Figure 1. Comparison of immuno-fluorescence staining in frozen and fixed tissues. A. Human skin tissue was frozen in OCT, sectioned in 5 μm slices, fixed for 10 min in acetone at -20 °C, and stained with the indicated Ab as described in Procedure B. B. Human kidney tissue was fixed for 3 h in 2% phosphate-lysine-periodate (PLP), equilibrated in sucrose and OCT as described in Procedure A, sectioned, and stained with the indicated Ab as described in Procedure B. Confocal images were captured as described in Procedure C. Arrows indicate HLA-DR-stained cells. Scale bars = 25 μm.

Materials and Reagents

  1. 24-well plates (Sarstedt, catalog number: 83.1836 )
  2. Fisher Superfrost Plus Microscope Slide (Fisher Scientific, catalog number: 12-550-15 )
  3. Sharpie ultra fine point marker (Amazon.com, catalog number: 37001 )
  4. Gold Seal #3317 22 × 50 mm #1 cover glass (VWR, catalog number: 48404-053 )
  5. Tissue Cassettes (Fisher Scientific, catalog number: 15-200-403E )
  6. Base Molds, 15 × 15 mm, disposable (Fisher Scientific, catalog number: 22-363-553 )
  7. Pasteur pipet (Fisher Scientific, catalog number: 13-678-20D )
  8. Diamond glass cutter (Diamond knife) (EMS, catalog number: EMS 70038 )
  9. Coplin staining jar (Thermo, catalog number: E94
  10. BioAssay dish, square, 245 mm (Corning, catalog number: 431111 )
  11. Whatman grade 1 circular filter paper, 18.5 cm diameter (GE Healthcare, catalog number: 1001185 )
  12. 0.2 µm filter (Thermo, catalog number: 565-0020 )
  13. Whatman 3 MM Chromatography paper, 25 cm square (Fisher, catalog number: 05-716-6B )
  14. Microscope slide box (EMS, catalog number: 71470-W )
  15. NZM2328 mice (Originally from Jackson Laboratories; currently maintained in-house)
  16. O.C.T. Compound (Tissue-Tek OCT) (Sakura, catalog number: 4583 )
  17. Everbrite Hardset Mounting Medium without DAPI (Biotium, catalog number: 23003 )
  18. Polyclonal Ab, Goat Ab:
    1. Anti-mouse Nephrin (R&D Systems, catalog number: AF3159 )
    2. Anti-mouse Integrin α8 (Itgα8) (R&D Systems, catalog number: AF4076 )
    3. Anti-mouse CD31 (R&D Systems, catalog number: AF3628 )
  19. Monoclonal anti-mouse Ab:
    1. Rat mAb: Alexa Fluor (A)-488-anti-mouse ICAM-2 [CD102, clone 3C4 (MIC2/4)] (Biolegend, catalog number: 105609 )
    2. Rat mAb: A-647-anti-mouse VCAM-1 (CD106, clone 429) (Biolegend, catalog number: 105712 )
    3. Hamster mAb: BV421 anti-mouse ICAM-1 (CD54 clone 3E2) (BD, catalog number: 564704 )
    4. Rat mAb: anti-mouse CD16/CD32 (clone 2.4G2) (Bio-X-Cell, catalog number: BE-0307 )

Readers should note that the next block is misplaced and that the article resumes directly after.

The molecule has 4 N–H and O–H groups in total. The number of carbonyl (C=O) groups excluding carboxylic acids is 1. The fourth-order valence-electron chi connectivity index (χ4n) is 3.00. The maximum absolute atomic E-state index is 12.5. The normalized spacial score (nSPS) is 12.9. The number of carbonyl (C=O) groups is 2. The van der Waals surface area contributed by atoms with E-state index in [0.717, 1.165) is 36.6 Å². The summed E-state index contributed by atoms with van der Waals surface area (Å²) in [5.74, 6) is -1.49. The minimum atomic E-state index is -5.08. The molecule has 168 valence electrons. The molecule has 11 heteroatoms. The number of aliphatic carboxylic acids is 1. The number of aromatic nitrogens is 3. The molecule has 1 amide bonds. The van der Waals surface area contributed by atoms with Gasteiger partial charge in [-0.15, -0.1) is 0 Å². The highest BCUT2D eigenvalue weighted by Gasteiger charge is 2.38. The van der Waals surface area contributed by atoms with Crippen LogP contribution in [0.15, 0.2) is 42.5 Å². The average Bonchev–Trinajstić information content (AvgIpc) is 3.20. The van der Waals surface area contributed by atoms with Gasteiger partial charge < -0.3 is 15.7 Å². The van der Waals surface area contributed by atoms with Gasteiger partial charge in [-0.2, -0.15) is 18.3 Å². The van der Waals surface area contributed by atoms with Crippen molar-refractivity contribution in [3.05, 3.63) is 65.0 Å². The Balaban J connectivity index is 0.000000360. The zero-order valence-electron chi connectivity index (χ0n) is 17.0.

20. Anti-human Ab
    1. Anti-HLA-DR mAb PL8 was a gift of Dr. Bo Dupont (Memorial Sloan-Kettering Cancer Center, NY) and conjugated with fluorescein isothiocynate (FITC) 
    2. Phycoerythrin-conjugated anti-human CD13 (WM15; BD Biosciences, catalog number: 555394 )
    3. Sheep anti-human nephrin (R&D Systems, catalog number: AF4269 )
  21. mAb labeling kits for labeling unconjugated Ab:
    1. Alexa FluorTM 488 Antibody Labeling Kit (Thermo Fisher, Invitrogen, catalog number: A20181 )
    2. Alexa FluorTM 555 Antibody Labeling Kit (Thermo Fisher, Invitrogen, catalog number: A20187 )
    3. Alexa FluorTM 647 Antibody Labeling Kit (Thermo Fisher, Invitrogen, catalog number: A20186 )
    4. Pacific BlueTM Antibody Labeling Kit (Thermo Fisher, PacBlue, catalog number: P30013 )
  22. Phosphate-buffered formalin (10%; Fisher Scientific, catalog number: 22-110-869 )
  23. DAPI (Sigma, catalog number: 10236276001 )
  24. HCl (MP Biomedical, catalog number: 194697 )
  25. Triton X-100 (Sigma, catalog number: X100-500ML )
  26. Horse serum (Gibco, catalog number: 16050 )
  27. Chicken serum (Gibco, catalog number 16110-082)
  28. HEPES (free acid) (ICN, catalog number: 101926 )
  29. Dulbecco’s modified Eagle’s medium (DMEM; Gibco, catalog number: 11965-092 )
  30. Sucrose (Sigma, catalog number: S0389 )
  31. Ketamine (Ketaset; Zoetis, catalog number: EA2489-564 , 100 mg/ml)
  32. Xylazine (AnaSed; Akorn, catalog number: 59399-110-20 , NADA #139-236, 20 mg/ml)
  33. Heparin (Elkins-Sinn, catalog number: 6505-00-153-9740 , 1,000 units/ml)
  34. Monobasic sodium phosphate (NaH2PO4·H2O) (Baker, catalog number: 3818-5)
  35. Dibasic sodium phosphate (Na2HPO4·7H2O) (USB, catalog number: 20232 )
  36. NaCl (Fisher, catalog number: S271-1 )
  37. KH2PO4 (Baker, catalog number: 3246-5)
  38. KCl (Baker, catalog number: 3040-05)
  39. EDTA·H2O (Baker, catalog number: 4040-04)
  40. Lysine HCl (MP Biomedical, catalog number: 194697 )
  41. p-formaldehyde (Fisher, catalog number: 04042-500 )
  42. Sodium m-periodate (Sigma, catalog number: S-1147 )
  43. Dulbecco’s phosphate-buffered without Ca2+ and Mg2+ (PBS): Dilute 10× PBS (see Recipes) with double distilled (dd) H2O
  44. Sodium phosphate buffer, 1 M, pH 7.4 (1 M phosphate buffer) (see Recipes)
  45. Sodium phosphate buffer, 0.375 M, pH 7.4 (see Recipes)
  46. 10× PBS (see Recipes)
  47. NaOH, 10 N (see Recipes)
  48. HEPES, 1 M, pH 7.4 (see Recipes)
  49. EDTA, 0.5 M, pH 8.0 (see Recipes)
  50. 4% p-formaldehyde in 0.1 M phosphate buffer, pH 7.4 (see Recipes)
  51. Lysine phosphate (see Recipes)
  52. p-Formaldehyde-Lysine-sodium periodate (2% PLP) (see Recipes)
  53. Sucrose (30%) in 50 mM phosphate buffer, pH 7.4 (see Recipes)
  54. NaN3 (10%) (see Recipes)
  55. Detergent tissue extraction solution (see Recipes)
  56. Tissue blocking solution (see Recipes)
  57. Anesthesia mix (see Recipes)
  58. DAPI stock and working solutions (see Recipes)

Equipment

  1. 1 L beaker
  2. 1 L Erlenmeyer flas
  3. Stirring bar
  4. Fume hood
  5. Water bath